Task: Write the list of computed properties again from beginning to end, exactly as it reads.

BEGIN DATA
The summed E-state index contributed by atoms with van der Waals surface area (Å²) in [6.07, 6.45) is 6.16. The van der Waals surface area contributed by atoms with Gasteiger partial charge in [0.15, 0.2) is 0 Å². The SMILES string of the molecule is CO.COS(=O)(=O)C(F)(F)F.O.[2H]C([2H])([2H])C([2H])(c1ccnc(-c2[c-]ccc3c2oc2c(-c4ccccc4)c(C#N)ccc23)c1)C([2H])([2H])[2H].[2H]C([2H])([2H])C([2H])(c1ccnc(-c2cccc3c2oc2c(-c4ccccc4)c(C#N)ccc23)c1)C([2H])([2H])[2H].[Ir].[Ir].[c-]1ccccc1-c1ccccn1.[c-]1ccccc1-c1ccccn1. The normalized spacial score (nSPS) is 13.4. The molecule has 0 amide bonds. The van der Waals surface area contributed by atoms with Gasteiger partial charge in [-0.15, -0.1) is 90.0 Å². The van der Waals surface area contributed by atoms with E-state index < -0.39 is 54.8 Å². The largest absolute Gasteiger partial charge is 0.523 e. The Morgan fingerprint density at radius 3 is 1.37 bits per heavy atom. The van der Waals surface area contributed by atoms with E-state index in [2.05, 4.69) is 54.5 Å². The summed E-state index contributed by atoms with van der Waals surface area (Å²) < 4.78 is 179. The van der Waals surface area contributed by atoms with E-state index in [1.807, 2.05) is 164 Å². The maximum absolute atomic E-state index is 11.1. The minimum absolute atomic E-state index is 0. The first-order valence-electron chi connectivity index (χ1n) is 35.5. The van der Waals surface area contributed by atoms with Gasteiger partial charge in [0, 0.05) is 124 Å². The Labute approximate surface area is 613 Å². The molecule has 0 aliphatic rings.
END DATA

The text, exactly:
The summed E-state index contributed by atoms with van der Waals surface area (Å²) in [6.07, 6.45) is 6.16. The van der Waals surface area contributed by atoms with Gasteiger partial charge in [0.15, 0.2) is 0 Å². The SMILES string of the molecule is CO.COS(=O)(=O)C(F)(F)F.O.[2H]C([2H])([2H])C([2H])(c1ccnc(-c2[c-]ccc3c2oc2c(-c4ccccc4)c(C#N)ccc23)c1)C([2H])([2H])[2H].[2H]C([2H])([2H])C([2H])(c1ccnc(-c2cccc3c2oc2c(-c4ccccc4)c(C#N)ccc23)c1)C([2H])([2H])[2H].[Ir].[Ir].[c-]1ccccc1-c1ccccn1.[c-]1ccccc1-c1ccccn1. The normalized spacial score (nSPS) is 13.4. The molecule has 0 amide bonds. The van der Waals surface area contributed by atoms with Gasteiger partial charge in [-0.15, -0.1) is 90.0 Å². The van der Waals surface area contributed by atoms with E-state index < -0.39 is 54.8 Å². The largest absolute Gasteiger partial charge is 0.523 e. The Morgan fingerprint density at radius 3 is 1.37 bits per heavy atom. The van der Waals surface area contributed by atoms with E-state index in [2.05, 4.69) is 54.5 Å². The summed E-state index contributed by atoms with van der Waals surface area (Å²) < 4.78 is 179. The van der Waals surface area contributed by atoms with E-state index in [1.807, 2.05) is 164 Å². The maximum absolute atomic E-state index is 11.1. The minimum absolute atomic E-state index is 0. The first-order valence-electron chi connectivity index (χ1n) is 35.5. The van der Waals surface area contributed by atoms with Gasteiger partial charge in [0, 0.05) is 124 Å². The Labute approximate surface area is 613 Å². The molecule has 0 aliphatic rings.